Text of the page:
Dietary fibre

There are two broad groups of dietary fibres: soluble (which dissolve in water) and insoluble (which do not dissolve in water). Soluble fibres are often found in bran, flaxseeds, oat, cereal, and pears, and tend to delay the emptying of the stomach and slow digestion by forming a gel as they dissolve. Conversely, insoluble fibres are often found in brown rice, barley, cabbage, celery, and whole grains, and increase the efficiency with which the stomach processes foods.

Dietary fibres are believed to release chemicals giving people the feeling of “fullness”. This can lead to weight loss and better processing of sugars. They also help to improve immune functioning and offer a number of other health benefits. Even better, many high-fibre foods are also high in antioxidants, providing a combined benefit.

There is no level of fibre deemed “too much”. However, high consumption of insoluble fibres may lead to flatulence, bloating,and diarrhoea.

Sugar and carbohydrates

Sugar is a type of carbohydrate that comes in a number of different forms – you may hear sugars spoken about as fructose, glucose, lactose, and sucrose. Natural sugars are found in fruit, vegetables and dairy products, but can also be introduced to foods, most commonly in the form of sucrose from sugar cane, such as is added to many processed food and drinks.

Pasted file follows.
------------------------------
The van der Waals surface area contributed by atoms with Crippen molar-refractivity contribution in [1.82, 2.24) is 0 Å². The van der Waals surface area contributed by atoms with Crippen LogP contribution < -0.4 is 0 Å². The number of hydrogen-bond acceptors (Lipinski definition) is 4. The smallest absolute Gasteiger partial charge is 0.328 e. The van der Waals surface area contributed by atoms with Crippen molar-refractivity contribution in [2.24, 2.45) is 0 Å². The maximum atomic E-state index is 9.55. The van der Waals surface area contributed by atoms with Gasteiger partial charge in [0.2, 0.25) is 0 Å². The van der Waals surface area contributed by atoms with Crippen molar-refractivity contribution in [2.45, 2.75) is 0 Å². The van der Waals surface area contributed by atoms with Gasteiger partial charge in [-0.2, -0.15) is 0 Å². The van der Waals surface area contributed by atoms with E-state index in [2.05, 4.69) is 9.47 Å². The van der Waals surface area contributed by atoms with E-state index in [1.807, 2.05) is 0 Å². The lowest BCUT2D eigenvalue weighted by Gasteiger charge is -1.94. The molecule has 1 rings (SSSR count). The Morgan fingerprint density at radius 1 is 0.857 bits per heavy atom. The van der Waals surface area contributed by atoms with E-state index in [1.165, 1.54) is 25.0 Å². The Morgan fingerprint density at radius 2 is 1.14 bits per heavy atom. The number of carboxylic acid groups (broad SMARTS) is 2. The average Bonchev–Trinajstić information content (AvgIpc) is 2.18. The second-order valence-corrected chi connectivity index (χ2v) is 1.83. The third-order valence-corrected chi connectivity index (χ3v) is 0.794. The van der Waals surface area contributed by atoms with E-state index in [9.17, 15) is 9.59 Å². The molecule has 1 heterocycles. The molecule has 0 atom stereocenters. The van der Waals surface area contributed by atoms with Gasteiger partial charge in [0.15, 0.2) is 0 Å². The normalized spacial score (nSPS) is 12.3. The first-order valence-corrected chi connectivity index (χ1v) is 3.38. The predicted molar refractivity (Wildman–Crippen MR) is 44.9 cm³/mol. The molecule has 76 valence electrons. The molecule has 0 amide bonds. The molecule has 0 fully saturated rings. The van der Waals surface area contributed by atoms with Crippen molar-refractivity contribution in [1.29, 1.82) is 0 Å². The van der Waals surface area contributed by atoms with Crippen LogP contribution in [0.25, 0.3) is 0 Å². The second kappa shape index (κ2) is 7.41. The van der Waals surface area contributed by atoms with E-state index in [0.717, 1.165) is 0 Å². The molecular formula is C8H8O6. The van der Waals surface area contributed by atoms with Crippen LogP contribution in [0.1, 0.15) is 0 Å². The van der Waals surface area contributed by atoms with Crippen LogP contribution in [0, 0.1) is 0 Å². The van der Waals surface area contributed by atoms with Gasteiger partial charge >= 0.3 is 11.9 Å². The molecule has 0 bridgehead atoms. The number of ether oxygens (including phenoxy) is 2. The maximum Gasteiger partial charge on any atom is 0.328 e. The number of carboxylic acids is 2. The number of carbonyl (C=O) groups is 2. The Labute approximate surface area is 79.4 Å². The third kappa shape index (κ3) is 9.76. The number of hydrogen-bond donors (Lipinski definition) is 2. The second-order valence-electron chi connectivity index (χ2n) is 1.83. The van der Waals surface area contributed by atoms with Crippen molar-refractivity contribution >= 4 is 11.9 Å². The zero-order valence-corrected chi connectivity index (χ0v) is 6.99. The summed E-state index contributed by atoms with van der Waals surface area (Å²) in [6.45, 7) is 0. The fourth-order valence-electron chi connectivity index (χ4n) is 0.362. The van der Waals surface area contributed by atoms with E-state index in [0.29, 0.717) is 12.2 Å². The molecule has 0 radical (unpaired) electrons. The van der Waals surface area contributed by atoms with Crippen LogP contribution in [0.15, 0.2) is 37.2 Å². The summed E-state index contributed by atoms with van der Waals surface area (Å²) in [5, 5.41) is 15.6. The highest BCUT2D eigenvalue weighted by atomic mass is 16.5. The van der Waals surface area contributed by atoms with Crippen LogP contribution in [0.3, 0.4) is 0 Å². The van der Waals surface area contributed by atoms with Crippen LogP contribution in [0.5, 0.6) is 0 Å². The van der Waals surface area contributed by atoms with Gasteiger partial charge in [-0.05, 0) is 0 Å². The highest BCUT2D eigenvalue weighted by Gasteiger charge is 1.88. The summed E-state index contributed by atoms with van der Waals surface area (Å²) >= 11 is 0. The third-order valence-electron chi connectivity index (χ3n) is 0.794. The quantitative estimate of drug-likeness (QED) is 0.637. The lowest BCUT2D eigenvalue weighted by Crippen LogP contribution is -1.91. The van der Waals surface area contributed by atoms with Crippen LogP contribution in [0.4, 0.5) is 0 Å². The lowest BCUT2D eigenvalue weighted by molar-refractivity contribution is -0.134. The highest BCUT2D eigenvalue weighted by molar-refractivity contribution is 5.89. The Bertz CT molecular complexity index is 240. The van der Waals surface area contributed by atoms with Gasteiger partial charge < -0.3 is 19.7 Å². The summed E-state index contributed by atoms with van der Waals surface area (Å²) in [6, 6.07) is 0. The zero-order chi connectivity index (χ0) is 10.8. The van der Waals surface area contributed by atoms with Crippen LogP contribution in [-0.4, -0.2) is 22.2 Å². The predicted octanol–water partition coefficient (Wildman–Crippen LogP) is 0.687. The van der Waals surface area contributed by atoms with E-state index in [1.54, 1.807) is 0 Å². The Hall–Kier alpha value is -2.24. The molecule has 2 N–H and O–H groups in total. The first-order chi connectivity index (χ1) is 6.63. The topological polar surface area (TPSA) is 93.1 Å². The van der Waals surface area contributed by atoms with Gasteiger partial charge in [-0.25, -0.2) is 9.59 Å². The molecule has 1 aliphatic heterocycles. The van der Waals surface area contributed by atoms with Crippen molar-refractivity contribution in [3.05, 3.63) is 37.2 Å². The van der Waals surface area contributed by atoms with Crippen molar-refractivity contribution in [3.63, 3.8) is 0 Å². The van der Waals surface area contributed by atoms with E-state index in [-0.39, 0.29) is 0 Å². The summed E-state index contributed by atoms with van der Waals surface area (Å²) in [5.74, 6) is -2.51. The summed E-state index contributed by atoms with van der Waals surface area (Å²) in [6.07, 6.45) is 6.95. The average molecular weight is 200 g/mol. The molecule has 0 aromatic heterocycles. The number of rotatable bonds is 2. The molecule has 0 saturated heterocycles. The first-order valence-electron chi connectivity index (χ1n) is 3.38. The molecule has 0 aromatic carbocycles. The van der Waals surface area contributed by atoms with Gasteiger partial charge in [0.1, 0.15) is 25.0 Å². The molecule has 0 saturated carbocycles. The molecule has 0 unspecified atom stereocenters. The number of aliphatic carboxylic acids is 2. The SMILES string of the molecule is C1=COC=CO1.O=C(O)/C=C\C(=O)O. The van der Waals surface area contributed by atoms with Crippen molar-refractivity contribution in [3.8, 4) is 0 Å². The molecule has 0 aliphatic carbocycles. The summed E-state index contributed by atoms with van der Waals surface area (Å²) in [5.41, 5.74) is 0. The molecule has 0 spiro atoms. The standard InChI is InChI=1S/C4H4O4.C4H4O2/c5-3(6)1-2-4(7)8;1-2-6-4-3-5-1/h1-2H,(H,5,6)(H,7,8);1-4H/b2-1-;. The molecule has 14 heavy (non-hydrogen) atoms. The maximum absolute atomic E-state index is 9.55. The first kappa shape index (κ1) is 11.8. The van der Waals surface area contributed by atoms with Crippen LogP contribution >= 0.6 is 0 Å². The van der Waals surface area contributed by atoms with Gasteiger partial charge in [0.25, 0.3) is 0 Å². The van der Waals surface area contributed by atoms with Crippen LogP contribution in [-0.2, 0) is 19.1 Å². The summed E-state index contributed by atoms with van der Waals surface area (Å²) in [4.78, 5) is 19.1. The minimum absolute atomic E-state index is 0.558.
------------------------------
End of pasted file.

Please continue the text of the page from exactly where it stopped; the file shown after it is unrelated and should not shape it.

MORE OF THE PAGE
Lower sugar intake tends to bring a number of benefits including lower body weight, risk of stroke, diabetes, chronic kidney disease, cancer, and dementia.

However, it is important to also consider the effects of “glycaemic index” to dietary sugars. Foods with a high glycaemic index have sugar content that is rapidly processed by the body, which means a larger, but shorter-lasting peak in blood sugar levels. Normally, a lower glycaemic index is preferred. Often soluble fibres help to delay the processing of food, which can contribute to a lower glycaemic index.

Calcium

Whilst calcium is well known for its benefits regarding bone strength and density, too much may have adverse effects on the body so it is important to eat the right amount.

Calcium sources include dairy foods such as milk, cheese and yoghurts. Calcium-fortified products are also available, and these include soymilk, rice drinks and some breakfast cereals.

Both higher-and lower-than-recommended intake of calcium is associated with poorer health, including elevated risk of stroke, cardiovascular disease, diabetes, and some cancers.

Sodium

Sodium plays an important role in many bodily systems. However, excessive consumption is harmful to general health and the general recommendation is that people should try to limit their sodium intake.

Foods high in added sodium include some breads and cereal products, cheeses, and many processed foods.

Foods low in sodium include fresh and unprocessed foods, such as fresh vegetables and fruit, frozen or tinned vegetables, fruit, and legumes (with no added salt), meats, fish, and milk.

Sodium has its strongest impact on the cardiovascular system, where reducing sodium intake tends to bring health benefits. However, it is important to note that the body does need some sodium intake in order to function well. Thus, both higher-than-average and extremely low levels of sodium intake are likely to have negative effects on health.